Boilerplate Questions

If nothing else, 5 years down the road, I still have many questions and few answers.  The amount and content of said questions only grows with time. Many of them are “what-ifs”, and still more are “what-woulds”.  

“What if they hadn’t died?” is the first question for almost everyone.  I can confidently say that it will never be answered definitively. In fact, in the world of multiple-choice answers, the number of choices has increased from A, B, and C, to the point that we’re way through the alphabet, and onto weird, made up characters.  

In Megan’s case, seeing as she had a long-term illness, my second question was “what could I have done differently?”.  It was the guilt setting in. Misplaced, mind you. There was literally nothing I, or anyone else could do that would have prevented a genetic, debilitating mutation from occurring, but my brain asked it constantly for months, nonetheless, and I felt it was somehow my fault.

I still ask question one almost daily, mostly in passing at this point.  I’ve long since accepted that the second question is answered succinctly with a “nothing”, and largely moved on from asking it.

Every so often, however, the “what-ifs” creep back in.  More and more frequently, the “what-woulds” are taking over.

Of course, if a new medication, procedure, or development occurs in the world of Cystic Fibrosis treatment, especially one that is seemingly very successful, I always ask “what if Megan had access to that when she was alive?”.  It’s still a roundabout way of asking what if she didn’t die, but again, time and progress will always bring that question back up.

As my life (and Shelby’s) evolves and changes post Megan, I’ve found myself asking “what would she think?” ever more often.  Shelby starting middle school? What would she think? Marrying Sarah? What would she think? Hell, throwing away old medical supplies?  What would she think?

I still respect her opinion, even though she’s not here to give it.  In those first months, I felt I knew exactly what she would think. “Oh, she’d love this idea” or “She’s shaking her head and rolling her eyes right now”.  As time marches on though, that confidence in her thoughts has become more realistic because of me asking “what if she didn’t die?” initially.

What if?  Well, it’s been 5 years.  She would be a different person, with differing opinions on things, with new knowledge and an older daughter.  New news, new shows, new movies, new hobbies, different interests, different health situations. Show me anyone who hasn’t changed in some way in 5 years.  I certainly have. That means that honestly, what may have been her opinion on Shelby growing up 5 years ago could now be wildly different, and I have no clue what it might be.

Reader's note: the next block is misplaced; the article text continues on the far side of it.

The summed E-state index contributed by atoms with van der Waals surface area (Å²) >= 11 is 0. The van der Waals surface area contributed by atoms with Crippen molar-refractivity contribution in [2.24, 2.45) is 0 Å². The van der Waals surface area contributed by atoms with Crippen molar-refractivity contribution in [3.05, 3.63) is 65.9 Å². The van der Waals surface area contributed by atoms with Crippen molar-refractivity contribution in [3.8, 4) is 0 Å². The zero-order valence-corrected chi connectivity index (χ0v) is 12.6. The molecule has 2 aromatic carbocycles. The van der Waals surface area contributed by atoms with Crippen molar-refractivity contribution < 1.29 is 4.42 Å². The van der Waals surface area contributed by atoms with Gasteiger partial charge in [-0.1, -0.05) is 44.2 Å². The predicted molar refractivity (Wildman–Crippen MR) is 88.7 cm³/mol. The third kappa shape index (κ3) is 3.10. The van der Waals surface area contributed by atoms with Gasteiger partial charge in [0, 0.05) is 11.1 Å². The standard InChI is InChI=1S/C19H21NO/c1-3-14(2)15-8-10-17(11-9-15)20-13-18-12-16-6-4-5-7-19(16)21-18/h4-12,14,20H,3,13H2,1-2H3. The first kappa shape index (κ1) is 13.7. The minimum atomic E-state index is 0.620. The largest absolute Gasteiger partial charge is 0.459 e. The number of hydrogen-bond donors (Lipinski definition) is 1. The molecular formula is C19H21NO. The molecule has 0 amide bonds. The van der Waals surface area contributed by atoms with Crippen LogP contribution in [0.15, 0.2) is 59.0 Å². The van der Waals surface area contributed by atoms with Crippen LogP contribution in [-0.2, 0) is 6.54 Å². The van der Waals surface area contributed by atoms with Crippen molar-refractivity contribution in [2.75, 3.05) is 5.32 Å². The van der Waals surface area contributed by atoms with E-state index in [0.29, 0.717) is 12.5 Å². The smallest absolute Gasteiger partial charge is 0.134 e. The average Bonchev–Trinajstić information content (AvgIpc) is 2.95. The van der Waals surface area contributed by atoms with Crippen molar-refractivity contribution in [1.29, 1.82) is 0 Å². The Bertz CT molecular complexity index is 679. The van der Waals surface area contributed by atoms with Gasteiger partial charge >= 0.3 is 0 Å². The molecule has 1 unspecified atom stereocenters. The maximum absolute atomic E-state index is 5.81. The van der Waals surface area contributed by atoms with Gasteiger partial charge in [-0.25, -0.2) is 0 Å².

Coming to this realization means that when I proposed to Sarah last Christmas, and as we plan our own wedding, the “what would Megan think?” question has become more and more cloudy.  I mean, it’s a profoundly philosophical question, because if she was here to give her thoughts, then I have a feeling she would be pretty disappointed that I’m marrying another woman, but it’s precisely her death that has brought me to this happy place.  

Megan or Sarah, regardless, Shelby would still be twelve.  I would likely still be working where I am now. We’d still be in the same house, and have the same dogs.  Many things would have stayed the same, yet so, so much more would differ. Megan and Sarah are in no way one in the same, and in no way is one better than the other.  (Unless you define “better” as being alive, in which case, I think Sarah wins in that respect). Both of their opinions matter to me, and always will.

Because I truthfully can’t answer what Megan would think about life these days, I can only surmise she would be beyond happy, and beyond disappointed at the same time.  Happy that we’re happy, and of course, disappointed that she doesn’t get to be here for it.

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  • Don Yacona
    commented 2019-04-23 11:08:49 -0700
    I have shouldas. Should have argued with her more to go to the doctor. Shoulda dragged her to the doctor. Shoulda done more research into why her walking was being compromised. Shoulda shoulda shoulda.